Wednesday, June 3, 2015

Half-full, half-empty, or the whole glass?

Artist: Isabel Quintanilla
Glass pictures via Pinterest

     My dad and I were talking about artistic people.  You know, the ones who take their time to sketch a glass and the result looks exactly like the glass.  These are people who can see the whole glass -- seeing things that other people never notice -- and it makes them amazing artists.

Artist: Linda Huber
Glass pictures via Pinterest

     I know some writers who take time to see the whole glass.  They sit down with their characters, having conversations with them for hours on end, until they feel they know their characters as real people.  And they do this because they are artists and they want to see each character completely.

Artist: Nono Garcia
glass pictures via Pinterest

     But what happens when a glass has nothing to stand on?  It will fall and shatter...Unless it stays safely in the artist's imagination.  Knowing your characters is not enough, by itself, to get a book written and published.  The rest of the story must be created.  The author has to be persistent to write it down, even if it doesn't come out perfectly the first time.  She must tackle the edits and do everything she can to polish her book for the public.  And then she must pursue publishing, being willing to face those hurdles as they come.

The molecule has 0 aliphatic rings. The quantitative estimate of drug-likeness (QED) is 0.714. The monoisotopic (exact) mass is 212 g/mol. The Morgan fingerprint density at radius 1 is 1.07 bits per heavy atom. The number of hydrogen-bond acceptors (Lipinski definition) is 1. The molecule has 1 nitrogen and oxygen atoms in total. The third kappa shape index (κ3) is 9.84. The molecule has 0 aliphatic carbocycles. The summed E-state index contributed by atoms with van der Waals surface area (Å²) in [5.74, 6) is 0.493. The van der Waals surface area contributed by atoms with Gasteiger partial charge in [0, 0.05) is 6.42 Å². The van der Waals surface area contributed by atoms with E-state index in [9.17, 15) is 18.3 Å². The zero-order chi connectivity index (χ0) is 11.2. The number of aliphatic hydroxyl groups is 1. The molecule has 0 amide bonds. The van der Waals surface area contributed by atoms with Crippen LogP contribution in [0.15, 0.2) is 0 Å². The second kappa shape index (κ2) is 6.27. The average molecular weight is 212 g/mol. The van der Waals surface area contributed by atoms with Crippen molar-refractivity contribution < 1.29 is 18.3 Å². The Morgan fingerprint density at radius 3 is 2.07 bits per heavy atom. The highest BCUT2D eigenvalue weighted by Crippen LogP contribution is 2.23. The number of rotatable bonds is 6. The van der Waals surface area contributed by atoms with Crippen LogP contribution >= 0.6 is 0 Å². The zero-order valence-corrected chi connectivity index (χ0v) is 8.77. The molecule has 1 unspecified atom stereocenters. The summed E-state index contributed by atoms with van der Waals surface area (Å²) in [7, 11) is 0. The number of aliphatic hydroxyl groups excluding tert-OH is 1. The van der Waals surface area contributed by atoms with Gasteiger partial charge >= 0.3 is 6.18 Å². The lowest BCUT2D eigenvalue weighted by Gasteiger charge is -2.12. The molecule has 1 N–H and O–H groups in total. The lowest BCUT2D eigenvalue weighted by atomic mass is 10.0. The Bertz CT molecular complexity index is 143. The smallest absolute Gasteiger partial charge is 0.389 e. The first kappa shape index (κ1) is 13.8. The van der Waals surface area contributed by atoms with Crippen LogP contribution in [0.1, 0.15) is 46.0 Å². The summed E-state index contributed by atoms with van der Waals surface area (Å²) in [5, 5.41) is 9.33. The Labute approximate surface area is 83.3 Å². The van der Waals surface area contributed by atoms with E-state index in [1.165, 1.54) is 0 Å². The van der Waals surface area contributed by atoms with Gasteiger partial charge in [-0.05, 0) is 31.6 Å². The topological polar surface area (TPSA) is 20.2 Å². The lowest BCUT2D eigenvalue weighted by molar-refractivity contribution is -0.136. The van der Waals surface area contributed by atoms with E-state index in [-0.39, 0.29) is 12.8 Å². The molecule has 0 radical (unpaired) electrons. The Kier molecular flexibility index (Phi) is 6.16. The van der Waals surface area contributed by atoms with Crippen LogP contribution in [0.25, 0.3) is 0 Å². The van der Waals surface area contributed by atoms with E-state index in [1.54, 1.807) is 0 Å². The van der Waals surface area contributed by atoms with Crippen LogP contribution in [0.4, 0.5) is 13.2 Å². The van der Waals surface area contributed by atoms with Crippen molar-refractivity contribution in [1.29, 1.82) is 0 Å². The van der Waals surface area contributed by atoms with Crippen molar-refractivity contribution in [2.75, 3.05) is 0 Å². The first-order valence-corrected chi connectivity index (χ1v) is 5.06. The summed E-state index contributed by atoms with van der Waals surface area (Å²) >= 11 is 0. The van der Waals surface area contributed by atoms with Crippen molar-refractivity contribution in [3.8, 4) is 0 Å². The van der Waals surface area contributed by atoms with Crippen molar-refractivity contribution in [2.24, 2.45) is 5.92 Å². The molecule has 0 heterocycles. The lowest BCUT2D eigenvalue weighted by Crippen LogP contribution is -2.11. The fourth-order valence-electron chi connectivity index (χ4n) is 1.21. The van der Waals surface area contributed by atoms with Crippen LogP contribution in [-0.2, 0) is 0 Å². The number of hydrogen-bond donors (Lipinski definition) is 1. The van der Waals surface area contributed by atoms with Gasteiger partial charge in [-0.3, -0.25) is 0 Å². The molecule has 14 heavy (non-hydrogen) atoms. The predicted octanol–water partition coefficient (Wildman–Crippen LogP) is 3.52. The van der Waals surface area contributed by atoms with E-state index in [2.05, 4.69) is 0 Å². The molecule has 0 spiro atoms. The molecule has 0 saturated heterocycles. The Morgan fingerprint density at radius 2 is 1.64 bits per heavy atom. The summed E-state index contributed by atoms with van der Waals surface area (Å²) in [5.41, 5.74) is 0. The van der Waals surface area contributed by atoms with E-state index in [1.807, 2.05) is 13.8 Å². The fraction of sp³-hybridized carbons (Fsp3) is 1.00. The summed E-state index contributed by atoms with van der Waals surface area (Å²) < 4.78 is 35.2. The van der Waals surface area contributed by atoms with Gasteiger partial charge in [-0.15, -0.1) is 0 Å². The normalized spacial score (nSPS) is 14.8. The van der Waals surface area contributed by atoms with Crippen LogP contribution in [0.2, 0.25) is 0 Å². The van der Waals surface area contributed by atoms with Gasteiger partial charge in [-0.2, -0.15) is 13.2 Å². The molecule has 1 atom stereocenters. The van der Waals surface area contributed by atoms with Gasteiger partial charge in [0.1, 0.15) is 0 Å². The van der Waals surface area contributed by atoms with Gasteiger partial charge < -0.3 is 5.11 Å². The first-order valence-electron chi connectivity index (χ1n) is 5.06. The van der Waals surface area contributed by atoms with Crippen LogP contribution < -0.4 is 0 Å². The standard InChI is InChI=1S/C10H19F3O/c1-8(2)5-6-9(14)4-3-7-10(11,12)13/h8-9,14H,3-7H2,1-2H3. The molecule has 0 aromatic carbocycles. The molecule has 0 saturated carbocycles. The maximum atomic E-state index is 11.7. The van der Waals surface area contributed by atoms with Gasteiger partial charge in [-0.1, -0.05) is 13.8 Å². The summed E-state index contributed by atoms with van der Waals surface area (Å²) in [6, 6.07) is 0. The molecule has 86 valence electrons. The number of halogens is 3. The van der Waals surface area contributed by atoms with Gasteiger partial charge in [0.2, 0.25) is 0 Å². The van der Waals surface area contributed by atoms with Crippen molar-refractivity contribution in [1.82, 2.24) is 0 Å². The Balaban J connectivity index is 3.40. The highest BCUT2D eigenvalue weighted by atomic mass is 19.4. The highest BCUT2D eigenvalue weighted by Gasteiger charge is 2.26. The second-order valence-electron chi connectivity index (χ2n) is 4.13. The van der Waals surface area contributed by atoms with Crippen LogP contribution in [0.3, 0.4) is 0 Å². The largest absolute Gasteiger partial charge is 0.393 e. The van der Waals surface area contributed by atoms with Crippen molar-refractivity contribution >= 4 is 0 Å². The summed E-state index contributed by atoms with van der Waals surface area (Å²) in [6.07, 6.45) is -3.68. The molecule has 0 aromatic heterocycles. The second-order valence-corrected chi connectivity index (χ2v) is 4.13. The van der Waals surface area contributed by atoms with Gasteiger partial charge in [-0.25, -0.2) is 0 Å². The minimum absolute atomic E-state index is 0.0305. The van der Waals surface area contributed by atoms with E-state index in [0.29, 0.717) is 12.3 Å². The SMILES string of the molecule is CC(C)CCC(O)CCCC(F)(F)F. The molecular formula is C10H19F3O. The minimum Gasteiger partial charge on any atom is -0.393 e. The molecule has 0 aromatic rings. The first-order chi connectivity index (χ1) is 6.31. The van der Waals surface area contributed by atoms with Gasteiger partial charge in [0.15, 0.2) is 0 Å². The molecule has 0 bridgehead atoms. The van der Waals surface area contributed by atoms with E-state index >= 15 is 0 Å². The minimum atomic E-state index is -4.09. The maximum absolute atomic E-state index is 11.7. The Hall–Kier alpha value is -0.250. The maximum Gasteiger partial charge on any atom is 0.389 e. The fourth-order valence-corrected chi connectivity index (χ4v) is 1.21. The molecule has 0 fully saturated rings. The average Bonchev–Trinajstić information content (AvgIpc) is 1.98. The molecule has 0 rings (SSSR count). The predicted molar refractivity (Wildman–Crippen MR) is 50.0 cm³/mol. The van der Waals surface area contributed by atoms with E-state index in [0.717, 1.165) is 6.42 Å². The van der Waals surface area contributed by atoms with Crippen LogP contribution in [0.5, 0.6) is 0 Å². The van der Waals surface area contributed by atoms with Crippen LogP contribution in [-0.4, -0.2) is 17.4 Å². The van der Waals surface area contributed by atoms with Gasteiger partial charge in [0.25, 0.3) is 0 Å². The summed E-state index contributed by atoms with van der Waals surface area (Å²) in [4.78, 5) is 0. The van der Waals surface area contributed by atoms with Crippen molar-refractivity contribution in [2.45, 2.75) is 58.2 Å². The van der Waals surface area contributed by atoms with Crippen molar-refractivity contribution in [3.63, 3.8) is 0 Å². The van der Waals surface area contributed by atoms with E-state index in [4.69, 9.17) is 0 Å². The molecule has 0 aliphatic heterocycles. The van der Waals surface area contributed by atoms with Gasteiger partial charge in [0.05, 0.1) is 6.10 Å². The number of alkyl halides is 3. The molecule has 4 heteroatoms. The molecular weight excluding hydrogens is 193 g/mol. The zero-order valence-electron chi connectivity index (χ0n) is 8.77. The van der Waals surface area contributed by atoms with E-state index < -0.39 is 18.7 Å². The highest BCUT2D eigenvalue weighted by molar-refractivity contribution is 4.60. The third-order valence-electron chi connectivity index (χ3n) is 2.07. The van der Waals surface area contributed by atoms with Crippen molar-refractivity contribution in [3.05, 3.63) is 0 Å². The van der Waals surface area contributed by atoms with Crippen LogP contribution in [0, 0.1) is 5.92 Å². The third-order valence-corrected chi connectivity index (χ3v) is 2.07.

What does this mean for the artist who is slowly memorizing every fracture of light in a glass?  It means one of three things: Either...

a. She will spend the rest of her life happily admiring glasses.  

b. She will realize that the extensive glass study is not getting her where she wants to go, and she will change tactics.

c. She will find a way to apply her in-depth study to every area of creation -- characters, plot, setting, etc. -- and she will create the greatest masterpiece in the world...but it will take her many decades.  And that's okay because her desire was to write one book and to write it to the very best of her ability.

      And who's to say, except perhaps the artist herself, which of the three she will be?

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